Trends in the Health of the Older Population: Disability versus Biomarkers of Health Risks
Eileen Crimmins, University of Southern California
Dawn Alley, University of Southern California
Sandra L. Reynolds, University of South Florida
Melanie Johnston, University of Southern California
Health among the older population as measured by most indicators has improved over the last two decades. Mortality has continued to decline, while disability and functioning loss are less prevalent than in the past. The prevalence of many diseases, however, has not declined, as people survive longer with disease. In this study, we use two waves of the NHANES (III and IV) to examine whether time trends in biomarkers for good health indicate the same improvement in health that has been observed using disability. Biomarkers examined include systolic and diastolic blood pressure, cholesterol levels, signs of compromised endocrine function, and signs of inflammatory responses. Among our findings, there is conflicting evidence of change between the early and late 1990s, with improvements in diastolic blood pressure, pulse, HDL and LDL cholesterol, and others. We find deterioration in systolic blood pressure and body mass index.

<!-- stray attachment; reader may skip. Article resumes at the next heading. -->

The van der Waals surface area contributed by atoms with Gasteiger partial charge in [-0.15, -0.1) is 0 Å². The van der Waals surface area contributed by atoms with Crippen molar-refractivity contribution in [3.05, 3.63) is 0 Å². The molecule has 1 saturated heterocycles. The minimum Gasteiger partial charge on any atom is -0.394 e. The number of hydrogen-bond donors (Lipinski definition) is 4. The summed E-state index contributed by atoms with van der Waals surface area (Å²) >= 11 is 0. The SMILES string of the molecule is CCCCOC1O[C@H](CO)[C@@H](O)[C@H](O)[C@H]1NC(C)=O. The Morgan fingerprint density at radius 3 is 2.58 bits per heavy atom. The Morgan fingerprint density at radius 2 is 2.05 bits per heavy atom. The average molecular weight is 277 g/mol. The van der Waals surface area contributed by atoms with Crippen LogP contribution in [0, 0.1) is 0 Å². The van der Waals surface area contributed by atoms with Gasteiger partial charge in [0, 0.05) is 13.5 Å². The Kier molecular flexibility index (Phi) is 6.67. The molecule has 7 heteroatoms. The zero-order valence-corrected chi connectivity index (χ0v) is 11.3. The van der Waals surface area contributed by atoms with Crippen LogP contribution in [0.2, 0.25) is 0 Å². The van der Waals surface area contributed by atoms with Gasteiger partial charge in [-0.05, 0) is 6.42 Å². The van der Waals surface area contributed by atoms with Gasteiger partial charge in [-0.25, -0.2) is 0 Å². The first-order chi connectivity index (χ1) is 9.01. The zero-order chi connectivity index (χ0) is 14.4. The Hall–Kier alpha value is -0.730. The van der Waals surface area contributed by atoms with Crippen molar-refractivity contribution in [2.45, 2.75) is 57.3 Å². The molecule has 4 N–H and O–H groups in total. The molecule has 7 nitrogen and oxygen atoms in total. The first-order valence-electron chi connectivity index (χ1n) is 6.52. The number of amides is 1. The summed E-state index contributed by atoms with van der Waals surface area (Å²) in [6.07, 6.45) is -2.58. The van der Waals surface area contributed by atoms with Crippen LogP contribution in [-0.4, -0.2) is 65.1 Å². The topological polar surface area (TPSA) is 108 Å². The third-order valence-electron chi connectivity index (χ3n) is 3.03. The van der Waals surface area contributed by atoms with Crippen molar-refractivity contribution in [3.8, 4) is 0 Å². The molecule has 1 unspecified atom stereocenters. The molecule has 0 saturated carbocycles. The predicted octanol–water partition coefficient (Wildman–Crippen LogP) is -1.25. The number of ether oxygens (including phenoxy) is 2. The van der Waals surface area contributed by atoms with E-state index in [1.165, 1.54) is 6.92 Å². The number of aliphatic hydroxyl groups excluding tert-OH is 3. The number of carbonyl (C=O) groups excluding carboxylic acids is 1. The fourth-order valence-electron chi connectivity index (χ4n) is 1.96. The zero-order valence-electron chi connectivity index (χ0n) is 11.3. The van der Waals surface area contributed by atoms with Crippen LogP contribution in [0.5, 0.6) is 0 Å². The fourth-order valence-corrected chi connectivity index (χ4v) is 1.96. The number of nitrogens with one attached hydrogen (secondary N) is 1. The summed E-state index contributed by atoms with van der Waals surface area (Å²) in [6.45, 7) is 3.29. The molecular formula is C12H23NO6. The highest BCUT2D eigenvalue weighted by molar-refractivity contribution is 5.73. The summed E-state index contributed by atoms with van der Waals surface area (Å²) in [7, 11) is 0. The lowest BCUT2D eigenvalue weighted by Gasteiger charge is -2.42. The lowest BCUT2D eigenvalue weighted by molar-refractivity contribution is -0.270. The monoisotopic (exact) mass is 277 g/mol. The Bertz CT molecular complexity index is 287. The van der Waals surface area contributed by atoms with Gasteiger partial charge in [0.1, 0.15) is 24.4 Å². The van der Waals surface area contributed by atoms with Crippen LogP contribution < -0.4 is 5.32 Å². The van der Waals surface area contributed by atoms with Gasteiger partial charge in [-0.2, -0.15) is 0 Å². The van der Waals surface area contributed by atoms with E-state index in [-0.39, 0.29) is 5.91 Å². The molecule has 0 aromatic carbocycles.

Presented in Session 111: Demography of Disability